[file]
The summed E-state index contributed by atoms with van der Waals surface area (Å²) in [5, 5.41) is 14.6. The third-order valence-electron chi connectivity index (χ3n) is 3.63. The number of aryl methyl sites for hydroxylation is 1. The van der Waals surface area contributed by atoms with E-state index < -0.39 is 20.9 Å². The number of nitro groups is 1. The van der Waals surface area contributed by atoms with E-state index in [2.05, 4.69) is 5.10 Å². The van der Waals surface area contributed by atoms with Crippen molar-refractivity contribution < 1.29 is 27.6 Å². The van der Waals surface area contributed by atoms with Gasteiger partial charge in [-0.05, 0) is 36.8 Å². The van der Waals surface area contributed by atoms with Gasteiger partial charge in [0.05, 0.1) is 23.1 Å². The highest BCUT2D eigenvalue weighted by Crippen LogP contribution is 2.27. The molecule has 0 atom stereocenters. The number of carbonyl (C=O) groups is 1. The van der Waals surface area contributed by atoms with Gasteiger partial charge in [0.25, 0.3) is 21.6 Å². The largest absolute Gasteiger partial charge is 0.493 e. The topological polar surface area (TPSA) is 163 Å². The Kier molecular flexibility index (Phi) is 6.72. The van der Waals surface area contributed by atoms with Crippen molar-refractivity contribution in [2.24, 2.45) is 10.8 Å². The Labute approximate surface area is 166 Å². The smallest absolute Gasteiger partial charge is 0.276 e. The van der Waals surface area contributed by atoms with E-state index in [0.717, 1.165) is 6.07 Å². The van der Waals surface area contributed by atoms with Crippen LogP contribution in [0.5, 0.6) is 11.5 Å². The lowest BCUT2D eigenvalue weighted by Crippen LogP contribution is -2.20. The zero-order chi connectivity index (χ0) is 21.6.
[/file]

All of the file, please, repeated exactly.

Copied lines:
The summed E-state index contributed by atoms with van der Waals surface area (Å²) in [5, 5.41) is 14.6. The third-order valence-electron chi connectivity index (χ3n) is 3.63. The number of aryl methyl sites for hydroxylation is 1. The van der Waals surface area contributed by atoms with E-state index < -0.39 is 20.9 Å². The number of nitro groups is 1. The van der Waals surface area contributed by atoms with E-state index in [2.05, 4.69) is 5.10 Å². The van der Waals surface area contributed by atoms with Crippen molar-refractivity contribution < 1.29 is 27.6 Å². The van der Waals surface area contributed by atoms with Gasteiger partial charge in [-0.05, 0) is 36.8 Å². The van der Waals surface area contributed by atoms with Gasteiger partial charge in [0.05, 0.1) is 23.1 Å². The highest BCUT2D eigenvalue weighted by Crippen LogP contribution is 2.27. The molecule has 0 atom stereocenters. The number of carbonyl (C=O) groups is 1. The van der Waals surface area contributed by atoms with Gasteiger partial charge in [0.25, 0.3) is 21.6 Å². The largest absolute Gasteiger partial charge is 0.493 e. The topological polar surface area (TPSA) is 163 Å². The Kier molecular flexibility index (Phi) is 6.72. The van der Waals surface area contributed by atoms with Crippen molar-refractivity contribution in [2.24, 2.45) is 10.8 Å². The Labute approximate surface area is 166 Å². The smallest absolute Gasteiger partial charge is 0.276 e. The van der Waals surface area contributed by atoms with E-state index in [0.717, 1.165) is 6.07 Å². The van der Waals surface area contributed by atoms with Crippen LogP contribution in [0.5, 0.6) is 11.5 Å². The lowest BCUT2D eigenvalue weighted by Crippen LogP contribution is -2.20. The zero-order chi connectivity index (χ0) is 21.6.